Jakarta Film Festival Aims to Remove Stigma on Mental Illness i

A lone patient rests at the Al Fajar Berseri psychiatric ward in Bekasi, West Java. (Antara Photo/Risky Andrianto)

By : Jakarta Globe | on 4:33 PM October 06, 2017
Category : Life & Style, Movies

Jakarta. Kolektif Sayang Jiwa, a new group seeking to raise awareness on mental health issues, will be hosting a film festival and a series of discussions on mental health from Friday to Sunday, Oct. 6-8, at Kineforum in Cikini, Central Jakarta.

Entitled "Sayang-Sayangilah Jiwamu" (Love, Love Your Soul), the festival will comprise screenings of Indonesian films and discussions with filmmakers and mental health experts.

The event was initiated and organized by film producer Mandy Marahimin, film journalist Amalia Sekarjati, film scholar and critic Eric Sasono, writers Gratiagusti Chananya Rompas and Mikael Johani and public relations expert Waraney Herald Rawung.

The event is expected to remove the stigma on mental illness as well as educate audience on how to recognize its symptoms and how to seek the right treatment. The idea for the festival started with the realization that mental illness remains a taboo subject in Indonesia, which makes it hard for those who suffer from it and their caregivers to seek professional help.

"We hope to remove the stigma on mental illness, so that everyone can talk about it freely, recognize its symptoms and get immediate help," Mandy said in a press release.

The festival will kick off with a screening of a film on the travails of a bipolar disorder sufferer, "At the Very Bottom of Everything," on Friday, Oct. 6, at 7.30 p.m. A discussion with the film director, Paul Augusta, will follow after the screening.

Director and writer Djenar Maesa Ayu will have two of her movies screened at the festival, "Saia" and "hUSh," on Saturday from 4.30 p.m., followed by a discussion with Djenar herself and hUSh co-director Kan Lume. Both films tackle the issues of sexual violence and trauma.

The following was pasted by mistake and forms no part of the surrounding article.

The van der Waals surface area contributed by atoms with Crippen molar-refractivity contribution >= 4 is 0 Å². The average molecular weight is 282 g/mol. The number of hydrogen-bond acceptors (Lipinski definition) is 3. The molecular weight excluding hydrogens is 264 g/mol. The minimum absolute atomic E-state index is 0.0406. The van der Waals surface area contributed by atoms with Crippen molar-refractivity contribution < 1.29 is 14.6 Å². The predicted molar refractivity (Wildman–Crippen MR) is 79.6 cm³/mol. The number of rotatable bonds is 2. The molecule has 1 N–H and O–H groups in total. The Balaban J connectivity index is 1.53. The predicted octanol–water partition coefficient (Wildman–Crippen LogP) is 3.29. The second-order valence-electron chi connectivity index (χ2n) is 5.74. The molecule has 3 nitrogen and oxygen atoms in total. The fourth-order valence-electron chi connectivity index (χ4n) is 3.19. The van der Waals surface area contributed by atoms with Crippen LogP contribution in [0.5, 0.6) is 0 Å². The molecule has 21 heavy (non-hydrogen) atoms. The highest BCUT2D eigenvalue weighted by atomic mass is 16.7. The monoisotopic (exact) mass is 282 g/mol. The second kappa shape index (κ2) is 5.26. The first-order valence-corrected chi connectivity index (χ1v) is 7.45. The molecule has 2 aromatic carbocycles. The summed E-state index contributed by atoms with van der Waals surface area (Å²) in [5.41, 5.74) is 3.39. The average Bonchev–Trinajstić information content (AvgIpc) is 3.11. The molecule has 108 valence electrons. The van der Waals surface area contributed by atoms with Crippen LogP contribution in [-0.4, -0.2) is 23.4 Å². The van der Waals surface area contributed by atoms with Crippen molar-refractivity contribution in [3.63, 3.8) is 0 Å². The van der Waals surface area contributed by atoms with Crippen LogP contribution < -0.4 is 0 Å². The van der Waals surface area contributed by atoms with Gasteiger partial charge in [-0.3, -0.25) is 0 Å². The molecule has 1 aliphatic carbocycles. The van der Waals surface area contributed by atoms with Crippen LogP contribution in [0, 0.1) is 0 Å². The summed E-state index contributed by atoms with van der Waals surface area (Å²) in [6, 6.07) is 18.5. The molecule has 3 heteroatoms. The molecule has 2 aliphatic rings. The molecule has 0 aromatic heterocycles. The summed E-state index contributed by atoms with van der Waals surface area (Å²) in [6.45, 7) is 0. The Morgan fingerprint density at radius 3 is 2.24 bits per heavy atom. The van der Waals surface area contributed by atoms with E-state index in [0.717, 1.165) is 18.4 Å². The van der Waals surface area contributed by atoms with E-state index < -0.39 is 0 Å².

On the last day of the festival on Sunday, Oct. 8, there will be a medley of documentaries, "Breaking the Chains" — a harrowing look on the brutal practice of pasung (shackling) for schizophrenics in Indonesia — and "Heaven for Insanity” starting at 4.30 p.m.

After the double session, there will be a discussion on mental health issues in Indonesia featuring psychiatrist Endah Ronawulan, Indonesian Community Care for Schizophrenia (KPSI) member Heri Purwanto, legal expert and researcher Albert Wirya from Community Legal Aid Institute and disability activist Yeni Rosa Damayanti. The three will discuss the appropriate treatment for mental disorder patients, how to support them and the rights they are entitled to as citizens of the country.

The festival will conclude with a screening of Joko Anwar's 2009 movie, "Pintu Terlarang" (The Forbidden Door), at 7.30 p.m, a more politicized version of Sekar Ayu Asmara's gothic-thriller novel on schizophrenia.

Further information about the festival can be accessed here.

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